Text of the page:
Spawn and myself have never quite connected over the years. Oh sure I liked the toys at one point, designs of the characters, even saw the movie, never could quite connect with the character. I’d seen snippets of Spawn over the years yet I wasn’t compelled to buy the series. Then I heard that Erik Larsen most notably of Savage Dragon fame was going to be working on the series with Spawn creator Todd McFarlane. From what I know Spawn has changed hosts from Al Simmons at one point but now he is back. That’s what I know and I was curious how Todd McFarlane and Erik Larsen were going to get new readers in. This is a classic situation of you barely need to know a thing. Al Simmons is Spawn, he’s going to Hell to save his wife from Satan, and that’s all you need. Larsen going off the rails with demon designs in Hell and Todd McFarlane and Erik Larsen getting to, in a sense, reestablish the character of Spawn. These three issues cover Spawn entering Hell and the first two parts of the Satan Saga Wars. It is weird to be someone who has no connection to Spawn reading this. Yet here I am reading Spawn for the first time and focusing on the character, story line, and the world that he inhabits. You’re curious to hear what I think and I’m curious to start my adventure into to Hell. Read on as you see my perspective into Spawn #258-260!
What struck me here was the fact that #258 has only minimal writing in it. You get the intro and the ending with updates in between. Now you’re wondering why there would be updates. The entire issue is a massive fight scene of Al Simmons as Spawn fighting off the hordes of Hell. Hey if you’re going to have Erik Larsen start on a comic why not let him cut loose with demons right? The entire issue feels like two old friends getting together and having a blast with tons of action. We’re talking double page spreads, splash pages, and lots of great panel to panel storytelling. There’s a craft to the silent story and when done right it can be awesome. The double page spreads in the issue are gorgeous and your eyes will be staring in awe of all the little details and craziness within. #258 is an example of a mostly wordless story done right. McFarlane and Larsen using the beginning and end of the issue to set up the Satan Saga Wars. It was effective and a lot of fun. Not the easiest way to introduce a comic to a potential new reader but at the same time it gives so much action and excitement that it could get someone wanting more. It’s interesting to see a silent story being a lead in for a major arc and the start of a new artist on a book. Yet it worked, so bravo on that front.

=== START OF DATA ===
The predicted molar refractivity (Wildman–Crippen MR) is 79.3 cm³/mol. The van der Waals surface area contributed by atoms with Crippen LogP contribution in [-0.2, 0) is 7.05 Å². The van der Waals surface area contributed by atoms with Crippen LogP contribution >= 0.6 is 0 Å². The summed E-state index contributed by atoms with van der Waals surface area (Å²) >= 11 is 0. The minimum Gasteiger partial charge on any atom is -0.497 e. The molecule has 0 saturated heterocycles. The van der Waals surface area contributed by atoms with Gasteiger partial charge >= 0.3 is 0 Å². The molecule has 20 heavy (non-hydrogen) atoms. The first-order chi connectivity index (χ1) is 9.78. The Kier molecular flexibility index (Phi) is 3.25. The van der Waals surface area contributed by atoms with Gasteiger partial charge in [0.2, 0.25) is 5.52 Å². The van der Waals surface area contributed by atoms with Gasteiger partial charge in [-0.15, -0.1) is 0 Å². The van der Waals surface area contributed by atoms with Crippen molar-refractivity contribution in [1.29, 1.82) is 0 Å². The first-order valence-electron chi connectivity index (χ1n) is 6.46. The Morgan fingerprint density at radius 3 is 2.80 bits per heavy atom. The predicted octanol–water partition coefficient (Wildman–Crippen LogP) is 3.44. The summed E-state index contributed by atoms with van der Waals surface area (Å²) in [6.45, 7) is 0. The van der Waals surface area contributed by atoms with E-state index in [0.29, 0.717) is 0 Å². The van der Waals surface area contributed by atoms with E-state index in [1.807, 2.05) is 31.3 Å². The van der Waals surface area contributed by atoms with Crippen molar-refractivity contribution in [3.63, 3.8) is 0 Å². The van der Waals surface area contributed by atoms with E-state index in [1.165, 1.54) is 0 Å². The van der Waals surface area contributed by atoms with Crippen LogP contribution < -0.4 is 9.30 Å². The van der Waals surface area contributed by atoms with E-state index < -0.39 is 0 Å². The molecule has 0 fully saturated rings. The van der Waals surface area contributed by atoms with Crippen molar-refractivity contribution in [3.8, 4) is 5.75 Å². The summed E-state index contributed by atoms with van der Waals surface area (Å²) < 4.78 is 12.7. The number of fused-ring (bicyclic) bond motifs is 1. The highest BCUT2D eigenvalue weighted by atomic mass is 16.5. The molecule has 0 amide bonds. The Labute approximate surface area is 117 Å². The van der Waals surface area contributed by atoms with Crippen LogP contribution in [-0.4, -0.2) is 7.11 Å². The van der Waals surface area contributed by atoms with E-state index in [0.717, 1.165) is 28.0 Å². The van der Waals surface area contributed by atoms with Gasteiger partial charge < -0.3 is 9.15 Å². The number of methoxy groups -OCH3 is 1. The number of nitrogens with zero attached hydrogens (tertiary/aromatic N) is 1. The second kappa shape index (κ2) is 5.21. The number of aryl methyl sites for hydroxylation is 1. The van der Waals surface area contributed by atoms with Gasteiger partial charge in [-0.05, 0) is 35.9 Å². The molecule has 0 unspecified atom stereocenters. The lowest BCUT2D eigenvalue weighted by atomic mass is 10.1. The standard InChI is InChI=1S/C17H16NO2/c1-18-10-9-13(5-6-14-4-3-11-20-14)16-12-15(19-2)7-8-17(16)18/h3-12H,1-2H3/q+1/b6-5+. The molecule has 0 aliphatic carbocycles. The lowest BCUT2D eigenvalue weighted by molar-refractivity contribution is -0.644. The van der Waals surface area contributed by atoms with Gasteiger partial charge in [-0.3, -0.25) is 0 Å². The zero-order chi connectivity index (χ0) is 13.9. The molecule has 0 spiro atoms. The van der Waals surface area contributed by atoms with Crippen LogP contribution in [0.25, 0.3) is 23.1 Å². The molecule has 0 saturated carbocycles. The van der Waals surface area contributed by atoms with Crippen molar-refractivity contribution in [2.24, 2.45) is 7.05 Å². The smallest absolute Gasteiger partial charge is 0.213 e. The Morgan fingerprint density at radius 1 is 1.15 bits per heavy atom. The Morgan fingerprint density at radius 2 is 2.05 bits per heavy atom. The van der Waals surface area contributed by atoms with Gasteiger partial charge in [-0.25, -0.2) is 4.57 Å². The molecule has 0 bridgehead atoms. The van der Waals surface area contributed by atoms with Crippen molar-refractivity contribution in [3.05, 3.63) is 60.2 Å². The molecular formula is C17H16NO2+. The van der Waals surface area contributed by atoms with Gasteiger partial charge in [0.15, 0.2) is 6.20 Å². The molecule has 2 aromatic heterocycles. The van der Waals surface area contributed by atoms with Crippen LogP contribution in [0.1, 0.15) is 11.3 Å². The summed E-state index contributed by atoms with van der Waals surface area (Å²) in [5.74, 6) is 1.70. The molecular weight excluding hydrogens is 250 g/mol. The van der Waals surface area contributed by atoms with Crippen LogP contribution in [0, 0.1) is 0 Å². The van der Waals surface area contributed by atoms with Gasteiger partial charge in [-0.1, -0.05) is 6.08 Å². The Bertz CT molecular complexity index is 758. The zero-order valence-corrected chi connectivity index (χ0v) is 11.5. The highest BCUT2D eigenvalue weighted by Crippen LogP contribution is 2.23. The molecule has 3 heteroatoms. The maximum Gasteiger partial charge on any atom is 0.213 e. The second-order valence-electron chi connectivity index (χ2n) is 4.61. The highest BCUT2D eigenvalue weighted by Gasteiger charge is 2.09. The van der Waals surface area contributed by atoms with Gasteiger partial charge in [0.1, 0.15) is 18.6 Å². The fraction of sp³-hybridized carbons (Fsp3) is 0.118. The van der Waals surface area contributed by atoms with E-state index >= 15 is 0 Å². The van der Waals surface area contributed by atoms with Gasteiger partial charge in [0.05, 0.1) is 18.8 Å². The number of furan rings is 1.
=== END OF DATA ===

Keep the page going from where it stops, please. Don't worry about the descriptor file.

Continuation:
Now for #259 and #260, now we are in the Satan Saga Wars proper. Now this is where the McFarlane and Larsen run starts to kick in. McFarlane throughout the two parts fills you in on everything you need to know about Al Simmons, his death, his time as Spawn, and his relationship with his wife. It feels organic as you read forward in the two parts. You have Satan angry about Spawn in Hell and continuing to throw everything and the kitchen sink to go after him. The best part about this is there is an excellent sense of pacing. It’s a fast paced action adventure movie set in Hell with endless amounts of dark imagination. Remember when I said that this is reestablishing the character of Spawn? This is exactly what McFarlane and Larsen are doing here. I don’t know what happened to the power meter that used to be there, not a big deal though at all. It’s even cooler to see that McFarlane and Larsen encouraged you to check out the older issues if you wanted details on what happened that got us to the point too. Nicely done. If I was reviewing this issue to issue it would be tough as nails, yet the way I’m getting to read it works for me. In reading the first two parts in a row, I like where this is going and McFarlane and Larsen are cutting loose as a team.
I talked a lot about Larsen’s art in the #258 part of this but #259 and #260 are more of the same. It’s a lot of great background work, cool demon designs, and McFarlane is inking over Larsen’s art giving it a slick look and working well with Larsen’s pencils. I do have an appreciation for Larsen’s work from Savage Dragon but his Spawn stuff with this inking is an entirely new experience and I like it. Still Larsen but with a new feel. It doesn’t hurt that the coloring on this is also strong throughout, bright reds, fire, and fury, and FCO Plascenscia knocks it out of the park throughout all the issues. I’m impressed by what I see here, every single page from writing and art begs to be looked at in detail, nothing is skimped here. The writing is exciting and the art matches this renewed level of excitement. Just rocking comic book energy and I can’t help but dig it.
That’s me reading Spawn #258-260 and you know, I want to read more. Never thought in a million years I would want to be a regular Spawn reader but here we are. I’m interested and want to see where Todd McFarlane and Erik Larsen take Spawn from here. Heck I even want to give Savage Dragon another go. For me these three issues of Spawn gave me a ton of entertainment and good times, and Spawn worked on that level for me. If you are curious for yourselves, try out Spawn #258-260 for yourself and see what you think. McFarlane and Larsen are having a blast on this comic and it shows. I can’t wait to see what the next two parts of the Satan Saga Wars hold. Two old friends coming together to make a comic the best it can be, I like that.